Under the Mistletoe

February 5, 2015

I often wonder if kissing under the mistletoe wasn’t started by a couple of kids quite by accident. In my imagination, I could envision a couple of kids playing in the woods behind the house, jumping on the piles of leaves and branches that had fallen on the ground and discovering a little sprig of mistletoe, and running after each other with it, like a game of tag. Again, in my imagination, I could envision this ten-year-old boy running after the girl, tagging her with the mistletoe, and kissing her on the cheek.

As with all childhood games, once the adults see how much fun the kids are having, they take it over and change the rules, and make it into an adult game. So, in my imagination, I can see adults going into the woods, finding some mistletoe sprigs, bringing them back to the house, hanging them in strategic places, and claiming adult kisses from those who pass under it, thereby ruining the innocence of a childhood game.

OK, that’s my imagination. History tells us another story but I’m sticking to mine because I like it better. Their version is that the mistletoe is a parasitic plant that feeds off the host plant and that a heavy infestation of them may kill the entire host plant. They have been found all over the world and don’t seem to serve any purpose other than feeding itself on the branches they grow on.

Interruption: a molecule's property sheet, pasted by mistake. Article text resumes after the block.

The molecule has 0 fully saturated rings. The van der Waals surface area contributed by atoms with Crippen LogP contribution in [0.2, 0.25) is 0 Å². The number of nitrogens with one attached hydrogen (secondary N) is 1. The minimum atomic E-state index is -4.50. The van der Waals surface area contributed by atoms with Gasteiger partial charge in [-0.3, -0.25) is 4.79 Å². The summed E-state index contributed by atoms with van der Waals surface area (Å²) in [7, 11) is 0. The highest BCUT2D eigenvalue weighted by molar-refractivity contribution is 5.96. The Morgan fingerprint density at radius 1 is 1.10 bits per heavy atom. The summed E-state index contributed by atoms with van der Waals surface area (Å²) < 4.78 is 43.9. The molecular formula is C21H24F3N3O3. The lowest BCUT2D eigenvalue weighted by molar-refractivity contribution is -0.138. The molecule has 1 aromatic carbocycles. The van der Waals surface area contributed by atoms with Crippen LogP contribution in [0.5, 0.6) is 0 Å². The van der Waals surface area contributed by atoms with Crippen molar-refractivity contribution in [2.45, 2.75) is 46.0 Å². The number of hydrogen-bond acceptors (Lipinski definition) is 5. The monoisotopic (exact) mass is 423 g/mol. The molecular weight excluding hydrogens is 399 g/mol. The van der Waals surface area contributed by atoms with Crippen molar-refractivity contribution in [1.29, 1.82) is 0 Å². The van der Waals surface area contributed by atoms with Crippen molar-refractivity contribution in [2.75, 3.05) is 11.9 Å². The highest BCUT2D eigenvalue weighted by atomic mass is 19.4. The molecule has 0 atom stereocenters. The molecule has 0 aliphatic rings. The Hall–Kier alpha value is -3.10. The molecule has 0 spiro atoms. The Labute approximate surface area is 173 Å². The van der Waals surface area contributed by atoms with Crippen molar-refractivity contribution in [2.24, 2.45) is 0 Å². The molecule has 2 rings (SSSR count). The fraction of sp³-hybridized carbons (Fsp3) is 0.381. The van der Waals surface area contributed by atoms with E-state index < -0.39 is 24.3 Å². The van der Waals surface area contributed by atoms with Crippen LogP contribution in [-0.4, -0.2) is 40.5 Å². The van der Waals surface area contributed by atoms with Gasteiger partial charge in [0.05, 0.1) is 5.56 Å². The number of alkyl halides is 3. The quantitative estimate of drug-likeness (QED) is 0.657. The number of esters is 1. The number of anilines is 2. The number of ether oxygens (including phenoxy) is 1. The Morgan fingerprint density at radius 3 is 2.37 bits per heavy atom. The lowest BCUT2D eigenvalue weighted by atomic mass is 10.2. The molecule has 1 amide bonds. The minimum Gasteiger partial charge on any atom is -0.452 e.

Knowing that, why in the world would men and women go out looking for them? And why would they even consider kissing someone under those parasitic branches? And, going a step further, why would they be brought into houses during the Christmas holidays and the usual office parties?

The mistletoe plant is often associated with pagan and Norse mythology, and you know how those tales often get blown out of all proportion. While I have read that in ancient times, it was believed that the mistletoe had great healing powers, I haven’t come across any documented cases where those who kissed under it, were healed. Of anything.

The only redeeming feature that I have run across is that when it has sucked the host tree dry and the branches of the host tree die, the mistletoe plant has a very short lifespan and dies. Although, why it lives up to that point, is anyone’s guess. But, like with all mythology, tales grow up around the weirdest set of facts or partial sightings.

Nope. I like my story better. Now that I know that the mistletoe is a parasitic plant that sucks the life force out of its host tree, I can’t think of anyone who would want to be kissed under it.

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